I don’t know what your school calls it, but at mine we occasionally have a lesson called Citizenship – universally known as ‘How to Treat Other People So ASBO Numbers Decrease, Making the Government Look Good at the Next Election’. For this event called Citizenship Week, my year have been divided up into groups, with a different group doing a different topical issue (my group is doing household waste. Don’t look at me like that, I wanted to do crimes against humanity).
In the computer lesson today, a member of the group doing assisted suicide found a picture on Wikipedia of a woman with a brain tumour on her face. I know, ouch. They called down the row “It’s a woman with a brain tumour on her face!”
This was when our teacher got pissy. Because we are discussing sensitive subjects and they can be hurtful to people and we should treat them with delicacy and she personally was offended by the comment…
Oh, for God’s sake.
We are supposed to be discussing current affairs. Assisted suicide is a topical issue – and if I had a brain tumour on my face, I might consider suicide the solitary way. Yes, some subjects are to be handled with care. Yes, people get offended when you accidentally make light of something dodgy that happened to them.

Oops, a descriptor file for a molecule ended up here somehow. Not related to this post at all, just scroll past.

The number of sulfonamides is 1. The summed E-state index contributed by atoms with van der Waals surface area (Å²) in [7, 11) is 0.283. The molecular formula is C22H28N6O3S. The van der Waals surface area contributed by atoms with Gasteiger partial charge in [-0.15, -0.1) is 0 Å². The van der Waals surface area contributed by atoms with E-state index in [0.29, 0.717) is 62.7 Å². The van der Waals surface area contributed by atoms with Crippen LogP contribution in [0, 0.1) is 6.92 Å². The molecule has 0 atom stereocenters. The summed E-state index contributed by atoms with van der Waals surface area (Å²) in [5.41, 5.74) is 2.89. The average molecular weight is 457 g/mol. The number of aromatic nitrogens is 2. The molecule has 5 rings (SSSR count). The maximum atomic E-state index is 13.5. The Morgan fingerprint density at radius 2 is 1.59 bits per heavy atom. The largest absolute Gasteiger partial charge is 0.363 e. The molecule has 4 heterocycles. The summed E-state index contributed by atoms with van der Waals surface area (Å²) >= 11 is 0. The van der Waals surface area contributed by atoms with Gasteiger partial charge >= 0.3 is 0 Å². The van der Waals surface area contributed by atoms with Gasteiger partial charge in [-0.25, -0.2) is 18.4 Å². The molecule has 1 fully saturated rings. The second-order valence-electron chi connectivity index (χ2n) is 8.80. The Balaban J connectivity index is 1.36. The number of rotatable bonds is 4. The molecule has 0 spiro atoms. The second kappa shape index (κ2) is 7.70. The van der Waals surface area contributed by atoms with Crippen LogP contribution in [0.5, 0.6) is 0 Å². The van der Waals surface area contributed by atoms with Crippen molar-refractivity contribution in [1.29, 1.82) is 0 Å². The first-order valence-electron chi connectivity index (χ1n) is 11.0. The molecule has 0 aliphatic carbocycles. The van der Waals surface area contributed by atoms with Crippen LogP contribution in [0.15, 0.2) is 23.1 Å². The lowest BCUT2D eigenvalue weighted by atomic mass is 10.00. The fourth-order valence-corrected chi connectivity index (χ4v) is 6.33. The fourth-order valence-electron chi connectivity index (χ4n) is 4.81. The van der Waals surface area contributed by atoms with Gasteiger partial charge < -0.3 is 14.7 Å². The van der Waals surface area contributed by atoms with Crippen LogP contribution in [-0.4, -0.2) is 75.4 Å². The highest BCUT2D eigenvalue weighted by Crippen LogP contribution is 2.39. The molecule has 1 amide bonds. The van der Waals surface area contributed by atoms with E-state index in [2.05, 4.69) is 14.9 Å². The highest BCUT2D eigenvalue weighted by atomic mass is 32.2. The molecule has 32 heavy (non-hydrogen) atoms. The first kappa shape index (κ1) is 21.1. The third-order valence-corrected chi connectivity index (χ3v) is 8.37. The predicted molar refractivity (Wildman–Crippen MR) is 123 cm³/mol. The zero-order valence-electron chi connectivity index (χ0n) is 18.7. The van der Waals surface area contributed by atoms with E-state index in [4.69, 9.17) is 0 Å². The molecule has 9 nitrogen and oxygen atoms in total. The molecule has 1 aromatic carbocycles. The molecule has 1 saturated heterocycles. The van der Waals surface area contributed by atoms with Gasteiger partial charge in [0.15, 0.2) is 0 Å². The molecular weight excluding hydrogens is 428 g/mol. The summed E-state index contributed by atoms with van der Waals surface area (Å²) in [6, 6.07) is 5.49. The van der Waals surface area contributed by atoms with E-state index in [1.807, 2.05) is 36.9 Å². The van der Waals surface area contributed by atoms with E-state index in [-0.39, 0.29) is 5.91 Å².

But life is tough. Deal with it. In the real world, people say mean things and are probably perfectly aware of it. If you have put your foot in it, you apologise, wait for two seconds for the awkward silence to pass and change the subject. If a person is intentionally rude, you can either tell them and make them uncomfortable then walk away as they are losers, or just walk away.
Pushing a topic under the carpet isn’t going to help anyone, is it? The more a matter is discussed openly, the more socially acceptable it becomes. Look at gay people. A few years ago they were talked of everywhere as people with diseases. Now there’s that Eastenders storyline and kids at school coming out for attention.
If problems such as assisted suicide or brain tumours of the face are talked about, they will become common knowledge instead of taboo. Then maybe the issue can get solved.
The point of Citizenship is to learn what it is to be a citizen. If an adult had yelled that comment, they would have been a jerk. Instead she was a teenage girl. If more people talked about painful themes without the fear of being politically incorrect, we might get a bit closer to preventing them.
Happy Burns Night.